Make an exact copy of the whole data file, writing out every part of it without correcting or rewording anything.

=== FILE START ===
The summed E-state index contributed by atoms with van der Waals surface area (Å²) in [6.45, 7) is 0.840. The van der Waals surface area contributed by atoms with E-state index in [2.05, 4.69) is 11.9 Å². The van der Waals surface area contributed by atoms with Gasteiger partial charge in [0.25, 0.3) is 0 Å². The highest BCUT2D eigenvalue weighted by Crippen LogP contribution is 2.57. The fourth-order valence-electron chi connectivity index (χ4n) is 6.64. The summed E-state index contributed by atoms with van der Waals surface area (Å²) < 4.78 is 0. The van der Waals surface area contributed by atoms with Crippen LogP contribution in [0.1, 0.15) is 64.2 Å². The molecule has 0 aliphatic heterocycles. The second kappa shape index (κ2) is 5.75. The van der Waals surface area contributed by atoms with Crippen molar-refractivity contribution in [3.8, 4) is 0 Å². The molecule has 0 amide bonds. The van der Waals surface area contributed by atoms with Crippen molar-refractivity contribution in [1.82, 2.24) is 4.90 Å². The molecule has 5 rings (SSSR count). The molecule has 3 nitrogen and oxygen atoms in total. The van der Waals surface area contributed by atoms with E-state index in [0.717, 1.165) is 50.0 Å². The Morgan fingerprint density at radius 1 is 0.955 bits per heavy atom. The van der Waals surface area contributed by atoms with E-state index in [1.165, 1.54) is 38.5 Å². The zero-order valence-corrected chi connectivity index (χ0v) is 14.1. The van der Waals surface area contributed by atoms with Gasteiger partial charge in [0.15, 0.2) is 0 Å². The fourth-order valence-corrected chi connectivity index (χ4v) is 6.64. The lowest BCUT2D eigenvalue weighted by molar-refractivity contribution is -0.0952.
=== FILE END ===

The summed E-state index contributed by atoms with van der Waals surface area (Å²) in [6.45, 7) is 0.840. The van der Waals surface area contributed by atoms with E-state index in [2.05, 4.69) is 11.9 Å². The van der Waals surface area contributed by atoms with Gasteiger partial charge in [0.25, 0.3) is 0 Å². The highest BCUT2D eigenvalue weighted by Crippen LogP contribution is 2.57. The fourth-order valence-electron chi connectivity index (χ4n) is 6.64. The summed E-state index contributed by atoms with van der Waals surface area (Å²) < 4.78 is 0. The van der Waals surface area contributed by atoms with Crippen LogP contribution in [0.1, 0.15) is 64.2 Å². The molecule has 0 aliphatic heterocycles. The second kappa shape index (κ2) is 5.75. The van der Waals surface area contributed by atoms with Crippen molar-refractivity contribution in [3.8, 4) is 0 Å². The molecule has 0 amide bonds. The van der Waals surface area contributed by atoms with Crippen molar-refractivity contribution in [1.82, 2.24) is 4.90 Å². The molecule has 5 rings (SSSR count). The molecule has 3 nitrogen and oxygen atoms in total. The van der Waals surface area contributed by atoms with E-state index in [0.717, 1.165) is 50.0 Å². The Morgan fingerprint density at radius 1 is 0.955 bits per heavy atom. The van der Waals surface area contributed by atoms with E-state index in [1.165, 1.54) is 38.5 Å². The zero-order valence-corrected chi connectivity index (χ0v) is 14.1. The van der Waals surface area contributed by atoms with Gasteiger partial charge in [0.15, 0.2) is 0 Å². The fourth-order valence-corrected chi connectivity index (χ4v) is 6.64. The lowest BCUT2D eigenvalue weighted by molar-refractivity contribution is -0.0952.